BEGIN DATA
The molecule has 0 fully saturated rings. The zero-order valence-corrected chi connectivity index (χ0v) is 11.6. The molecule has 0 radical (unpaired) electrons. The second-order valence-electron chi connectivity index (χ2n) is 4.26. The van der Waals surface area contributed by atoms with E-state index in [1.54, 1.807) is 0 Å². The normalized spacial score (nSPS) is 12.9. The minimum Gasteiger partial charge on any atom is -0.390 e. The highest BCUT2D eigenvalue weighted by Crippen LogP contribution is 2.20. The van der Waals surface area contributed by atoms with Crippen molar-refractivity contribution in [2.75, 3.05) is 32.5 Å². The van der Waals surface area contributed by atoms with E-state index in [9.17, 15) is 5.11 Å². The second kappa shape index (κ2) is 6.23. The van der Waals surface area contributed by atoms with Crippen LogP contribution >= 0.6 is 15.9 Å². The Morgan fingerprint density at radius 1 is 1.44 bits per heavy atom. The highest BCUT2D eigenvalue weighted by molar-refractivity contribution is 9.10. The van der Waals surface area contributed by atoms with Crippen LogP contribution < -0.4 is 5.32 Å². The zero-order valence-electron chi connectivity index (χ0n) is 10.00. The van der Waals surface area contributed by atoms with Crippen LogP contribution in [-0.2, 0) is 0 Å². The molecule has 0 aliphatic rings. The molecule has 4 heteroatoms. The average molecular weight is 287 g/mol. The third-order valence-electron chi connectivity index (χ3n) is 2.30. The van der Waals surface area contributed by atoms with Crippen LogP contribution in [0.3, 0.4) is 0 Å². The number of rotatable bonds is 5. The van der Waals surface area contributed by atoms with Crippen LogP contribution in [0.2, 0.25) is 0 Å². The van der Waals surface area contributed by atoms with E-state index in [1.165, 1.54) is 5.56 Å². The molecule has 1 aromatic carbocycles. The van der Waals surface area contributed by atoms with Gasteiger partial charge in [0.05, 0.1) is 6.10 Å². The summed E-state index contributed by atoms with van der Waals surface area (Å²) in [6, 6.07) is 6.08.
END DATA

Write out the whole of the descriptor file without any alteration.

The molecule has 0 fully saturated rings. The zero-order valence-corrected chi connectivity index (χ0v) is 11.6. The molecule has 0 radical (unpaired) electrons. The second-order valence-electron chi connectivity index (χ2n) is 4.26. The van der Waals surface area contributed by atoms with E-state index in [1.54, 1.807) is 0 Å². The normalized spacial score (nSPS) is 12.9. The minimum Gasteiger partial charge on any atom is -0.390 e. The highest BCUT2D eigenvalue weighted by Crippen LogP contribution is 2.20. The van der Waals surface area contributed by atoms with Crippen molar-refractivity contribution in [2.75, 3.05) is 32.5 Å². The van der Waals surface area contributed by atoms with E-state index in [9.17, 15) is 5.11 Å². The second kappa shape index (κ2) is 6.23. The van der Waals surface area contributed by atoms with Crippen LogP contribution >= 0.6 is 15.9 Å². The Morgan fingerprint density at radius 1 is 1.44 bits per heavy atom. The highest BCUT2D eigenvalue weighted by molar-refractivity contribution is 9.10. The van der Waals surface area contributed by atoms with Crippen LogP contribution < -0.4 is 5.32 Å². The zero-order valence-electron chi connectivity index (χ0n) is 10.00. The van der Waals surface area contributed by atoms with Crippen LogP contribution in [-0.2, 0) is 0 Å². The molecule has 0 aliphatic rings. The molecule has 4 heteroatoms. The average molecular weight is 287 g/mol. The third-order valence-electron chi connectivity index (χ3n) is 2.30. The van der Waals surface area contributed by atoms with Crippen LogP contribution in [0.3, 0.4) is 0 Å². The number of rotatable bonds is 5. The van der Waals surface area contributed by atoms with Crippen LogP contribution in [0.2, 0.25) is 0 Å². The van der Waals surface area contributed by atoms with E-state index in [1.165, 1.54) is 5.56 Å². The molecule has 1 aromatic carbocycles. The van der Waals surface area contributed by atoms with Gasteiger partial charge in [0.05, 0.1) is 6.10 Å². The summed E-state index contributed by atoms with van der Waals surface area (Å²) in [6, 6.07) is 6.08.